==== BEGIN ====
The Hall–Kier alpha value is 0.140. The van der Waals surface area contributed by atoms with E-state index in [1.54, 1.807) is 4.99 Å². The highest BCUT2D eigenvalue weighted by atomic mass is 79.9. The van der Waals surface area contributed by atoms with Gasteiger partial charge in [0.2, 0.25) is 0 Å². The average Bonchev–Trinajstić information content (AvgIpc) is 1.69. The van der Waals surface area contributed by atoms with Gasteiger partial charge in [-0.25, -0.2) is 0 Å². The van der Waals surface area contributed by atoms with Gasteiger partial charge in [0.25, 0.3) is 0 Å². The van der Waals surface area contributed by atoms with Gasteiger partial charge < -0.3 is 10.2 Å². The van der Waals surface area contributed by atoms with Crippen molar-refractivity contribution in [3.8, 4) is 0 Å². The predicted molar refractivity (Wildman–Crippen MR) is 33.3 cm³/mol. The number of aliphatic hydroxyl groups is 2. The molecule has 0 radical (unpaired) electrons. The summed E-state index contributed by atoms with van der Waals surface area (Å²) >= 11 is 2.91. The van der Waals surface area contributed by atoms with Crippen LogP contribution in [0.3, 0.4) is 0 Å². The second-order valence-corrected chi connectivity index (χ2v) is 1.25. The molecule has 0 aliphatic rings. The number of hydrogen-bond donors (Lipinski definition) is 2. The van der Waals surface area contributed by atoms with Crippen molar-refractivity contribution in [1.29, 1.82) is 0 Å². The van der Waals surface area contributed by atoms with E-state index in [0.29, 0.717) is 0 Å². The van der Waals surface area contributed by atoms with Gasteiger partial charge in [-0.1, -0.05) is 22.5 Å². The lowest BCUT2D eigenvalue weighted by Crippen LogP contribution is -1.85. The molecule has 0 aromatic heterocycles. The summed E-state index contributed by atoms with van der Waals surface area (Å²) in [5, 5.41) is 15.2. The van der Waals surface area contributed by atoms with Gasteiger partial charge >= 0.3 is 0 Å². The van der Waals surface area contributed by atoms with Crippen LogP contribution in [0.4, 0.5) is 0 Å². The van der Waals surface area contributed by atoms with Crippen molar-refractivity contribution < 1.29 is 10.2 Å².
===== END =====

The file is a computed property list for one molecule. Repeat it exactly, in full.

The Hall–Kier alpha value is 0.140. The van der Waals surface area contributed by atoms with E-state index in [1.54, 1.807) is 4.99 Å². The highest BCUT2D eigenvalue weighted by atomic mass is 79.9. The van der Waals surface area contributed by atoms with Gasteiger partial charge in [0.2, 0.25) is 0 Å². The average Bonchev–Trinajstić information content (AvgIpc) is 1.69. The van der Waals surface area contributed by atoms with Gasteiger partial charge in [-0.25, -0.2) is 0 Å². The van der Waals surface area contributed by atoms with Gasteiger partial charge in [0.25, 0.3) is 0 Å². The van der Waals surface area contributed by atoms with Gasteiger partial charge < -0.3 is 10.2 Å². The van der Waals surface area contributed by atoms with Crippen molar-refractivity contribution in [3.8, 4) is 0 Å². The predicted molar refractivity (Wildman–Crippen MR) is 33.3 cm³/mol. The number of aliphatic hydroxyl groups is 2. The molecule has 0 radical (unpaired) electrons. The summed E-state index contributed by atoms with van der Waals surface area (Å²) >= 11 is 2.91. The van der Waals surface area contributed by atoms with Crippen LogP contribution in [0.3, 0.4) is 0 Å². The second-order valence-corrected chi connectivity index (χ2v) is 1.25. The molecule has 0 aliphatic rings. The number of hydrogen-bond donors (Lipinski definition) is 2. The van der Waals surface area contributed by atoms with Crippen molar-refractivity contribution in [1.29, 1.82) is 0 Å². The van der Waals surface area contributed by atoms with E-state index in [0.29, 0.717) is 0 Å². The van der Waals surface area contributed by atoms with Gasteiger partial charge in [-0.1, -0.05) is 22.5 Å². The lowest BCUT2D eigenvalue weighted by Crippen LogP contribution is -1.85. The molecule has 0 aromatic heterocycles. The summed E-state index contributed by atoms with van der Waals surface area (Å²) in [5, 5.41) is 15.2. The van der Waals surface area contributed by atoms with Gasteiger partial charge >= 0.3 is 0 Å². The van der Waals surface area contributed by atoms with Crippen LogP contribution in [0.4, 0.5) is 0 Å². The van der Waals surface area contributed by atoms with Crippen molar-refractivity contribution < 1.29 is 10.2 Å².